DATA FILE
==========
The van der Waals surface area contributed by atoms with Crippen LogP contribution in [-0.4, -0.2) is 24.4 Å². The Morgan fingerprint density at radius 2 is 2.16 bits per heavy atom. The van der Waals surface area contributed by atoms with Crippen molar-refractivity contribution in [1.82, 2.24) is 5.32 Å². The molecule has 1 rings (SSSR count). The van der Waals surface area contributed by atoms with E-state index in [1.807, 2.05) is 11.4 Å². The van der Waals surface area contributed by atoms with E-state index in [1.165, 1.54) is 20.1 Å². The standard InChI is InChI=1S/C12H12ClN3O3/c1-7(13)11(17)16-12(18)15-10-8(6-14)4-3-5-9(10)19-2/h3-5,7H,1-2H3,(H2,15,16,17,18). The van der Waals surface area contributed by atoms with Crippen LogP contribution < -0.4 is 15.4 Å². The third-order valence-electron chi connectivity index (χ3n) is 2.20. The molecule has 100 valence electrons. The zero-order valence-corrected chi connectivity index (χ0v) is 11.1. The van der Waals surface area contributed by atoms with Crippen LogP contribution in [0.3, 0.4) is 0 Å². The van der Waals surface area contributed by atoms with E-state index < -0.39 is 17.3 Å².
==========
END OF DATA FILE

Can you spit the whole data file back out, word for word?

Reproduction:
The van der Waals surface area contributed by atoms with Crippen LogP contribution in [-0.4, -0.2) is 24.4 Å². The Morgan fingerprint density at radius 2 is 2.16 bits per heavy atom. The van der Waals surface area contributed by atoms with Crippen molar-refractivity contribution in [1.82, 2.24) is 5.32 Å². The molecule has 1 rings (SSSR count). The van der Waals surface area contributed by atoms with E-state index in [1.807, 2.05) is 11.4 Å². The van der Waals surface area contributed by atoms with E-state index in [1.165, 1.54) is 20.1 Å². The standard InChI is InChI=1S/C12H12ClN3O3/c1-7(13)11(17)16-12(18)15-10-8(6-14)4-3-5-9(10)19-2/h3-5,7H,1-2H3,(H2,15,16,17,18). The van der Waals surface area contributed by atoms with Crippen LogP contribution < -0.4 is 15.4 Å². The third-order valence-electron chi connectivity index (χ3n) is 2.20. The molecule has 100 valence electrons. The zero-order valence-corrected chi connectivity index (χ0v) is 11.1. The van der Waals surface area contributed by atoms with Crippen LogP contribution in [0.3, 0.4) is 0 Å². The van der Waals surface area contributed by atoms with E-state index < -0.39 is 17.3 Å².